Business leaders from across the country gathered on November 8th to exchange ideas on addressing a problem that has become a national topic of discussion and firmly entrenched itself as an issue that requires immediate attention. Attendees and panelists came together to better understand topics like the recent GDPR laws now being enforced in the EU and the impacts such laws have on companies in the US and specifically Silicon Valley. With an entire day to dive into the issue, experts and leaders were able to discuss and cover multiple facets and aspects of data privacy; however, a few main points rose to the top as important takeaways for companies, organizations and consumers as we move forward.
The topic: Consumer Data Privacy.
Rick Arney, co-author of the California Consumer Privacy Act of 2018 and board member of Californians for Consumer Privacy, kicked off this keynote with the background and evolution of the CCPA. The remaining conversations were segmented into three open forum discussion panels comprised of business leaders, educators and government leaders from organizations such as Adobe, Electronics Arts, Inc. the state of Utah, Santa Clara University School of Law, and many more.
Mr. Arney shared a number of very compelling data points. First and foremost, people — in this case the citizens of the state of California — are starting to pay attention to the privacy potential use of their data. They realize companies are gathering massive amounts of information and, the research shows, they not only want this information to be held confidential, but they want the opportunity to “opt-out” and not have it shared at all.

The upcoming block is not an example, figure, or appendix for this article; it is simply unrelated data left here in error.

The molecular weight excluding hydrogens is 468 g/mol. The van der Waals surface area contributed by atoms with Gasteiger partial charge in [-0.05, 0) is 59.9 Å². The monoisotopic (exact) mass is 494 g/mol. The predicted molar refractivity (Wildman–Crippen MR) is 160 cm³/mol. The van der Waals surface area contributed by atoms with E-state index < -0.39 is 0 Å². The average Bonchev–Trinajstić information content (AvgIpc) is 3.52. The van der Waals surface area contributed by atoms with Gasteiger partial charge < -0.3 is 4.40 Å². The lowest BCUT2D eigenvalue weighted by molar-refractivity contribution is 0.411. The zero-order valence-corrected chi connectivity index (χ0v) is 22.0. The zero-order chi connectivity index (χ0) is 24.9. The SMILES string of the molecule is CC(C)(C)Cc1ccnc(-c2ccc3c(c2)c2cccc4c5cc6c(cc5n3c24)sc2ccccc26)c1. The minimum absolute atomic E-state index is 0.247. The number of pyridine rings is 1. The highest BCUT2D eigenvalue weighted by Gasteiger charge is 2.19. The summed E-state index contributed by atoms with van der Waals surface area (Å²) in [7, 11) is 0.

“CCPA survey data showed the team 80% of people cared when asked about data privacy,” Mr. Arney emphasized, driving home the point that data privacy needs to be treated the same way data security was treated 10 years ago.
“And we can do this in a responsible manner that’s win-win for everyone,” he continued. “We maintain that privacy is good business!” Privacy is also important to lawmakers in Sacramento who came together to pass unanimously the CCPA law in record time with both sides of the aisle. This provided the CA State AGO the power to keep the law a living document by adjusting components as time and situations progress. This open ended provision and bow wave law will be an acid test for the rest of the country to watch as the AGO adapts.
With the GDPR in the forefront of every CPO in the Valley and across the country, the panel turned their attention to the importance of nuance and understanding. With everyone in agreement on the importance of implementing some form of privacy protection for consumers, the discussions turned to how best to accomplish the task.
“We can’t be bomb throwers. We need real solutions.” — said Rosa Barcelo, Deputy Practice Group Chair at Squire Patton Boggs, Brussels.
The EU approach to privacy has been about principles and the US approach has been about how to adapt. It is a EU law, but very much a reality for US companies to implement.